If I had any complaint about the movie, it is that a few characters didn’t get a whole lot of screen time. T’Challa, despite the final act taking place in his country, didn’t seem to get a lot of screen time himself (though since he just had his own movie two months ago, I can forgive that). And neither did Captain America, though I did read that some characters were pushed more to the side in this installment as they will have a bigger role in the next one- I expect Captain America to be a major the player in part two.

Thoughts on what “Avengers 4” might be called? Zoe Saldana said in an interview a while back that she thought it would be called “Avengers: Gauntlet”. I also think “Avengers: Aftermath” sounds pretty catchy, or “Avengers: Reassembled”. Whatever it will be, Marvel has kept it a secret so as not to spoil this movie at all.

Was Loki’s corpse… smiling? Seriously, when Thor is mourning over his brother, there seemed to be the faintest smile on his lips. He surely didn’t die to smile… if he died at all…

When Thor tells Gamora that her father killed his brother and Star-Lord pointed out that Thanos is technically her “stepfather,” it is reminiscent of the many times Thor and Loki have each pointed out that they are “adoptive” brothers. If you had told me ten years ago that the death(s) of a robot named Vision was going to be one of the most emotional scenes that I’ve ever had to sit through, I would have thought you were nuts. But seriously, his deaths- along with Spider-Man’s and Gamora’s– were some of the most emotional moments I’ve seen in a big budget film in a long time. And now I think I know how all you guys who never read the books felt during the last few “Harry Potter” films. Damn.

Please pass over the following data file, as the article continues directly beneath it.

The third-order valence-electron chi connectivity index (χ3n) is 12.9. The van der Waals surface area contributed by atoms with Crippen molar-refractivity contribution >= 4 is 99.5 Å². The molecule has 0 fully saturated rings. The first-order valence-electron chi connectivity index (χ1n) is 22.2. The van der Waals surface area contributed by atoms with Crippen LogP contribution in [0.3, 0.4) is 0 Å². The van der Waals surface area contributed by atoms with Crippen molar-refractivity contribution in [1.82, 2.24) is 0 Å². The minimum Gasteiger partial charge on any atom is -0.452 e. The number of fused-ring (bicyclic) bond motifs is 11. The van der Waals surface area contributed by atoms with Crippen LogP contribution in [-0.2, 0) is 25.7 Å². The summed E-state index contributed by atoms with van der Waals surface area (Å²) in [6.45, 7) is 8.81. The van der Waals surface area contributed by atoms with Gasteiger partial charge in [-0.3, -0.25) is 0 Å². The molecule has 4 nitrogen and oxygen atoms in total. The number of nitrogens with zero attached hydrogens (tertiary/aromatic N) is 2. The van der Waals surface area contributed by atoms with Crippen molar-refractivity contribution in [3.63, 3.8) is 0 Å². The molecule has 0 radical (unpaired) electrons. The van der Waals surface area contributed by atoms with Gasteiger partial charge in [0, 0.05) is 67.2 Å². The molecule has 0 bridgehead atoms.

One of the biggest draws of the first “Avengers” was seeing those characters interacting together for the first time. “Age of Ultron” didn’t really have that; the only new heroes introduced by the time it came out were the “Guardians of the Galaxy”, so Ultron primarily was just the original group back together again (adding in Vision and the twins during the story). But by the time Infinity War came around, we had a bunch of new characters to throw into the mix. And those new interactions between them was the definite highlight. Bucky carrying Rocket in a battle was great (and I knew Rocket would want to steal Bucky’s robotic arm when they met). And the combinations of Stark, Spider-Man, Strange, and Star-Lord or Thor and Rocket or Black Widow, and Okoye became iconic.

And on that subject, they also did a fantastic job keeping the tone of the individual heroes. Working in elements of each characters’ individual films- the mysticism of “Doctor Strange”, the humor of “Guardians of the Galaxy” (and the music), the joy of “Spider-Man Homecoming”, the Taika Watiti of “Thor: Ragnarok”- while also blending it together into an Avengers flick was surely a daunting task, but the Russo’s pulled it off magnificently. As well they should have, being the guys who brought us “Civil War”.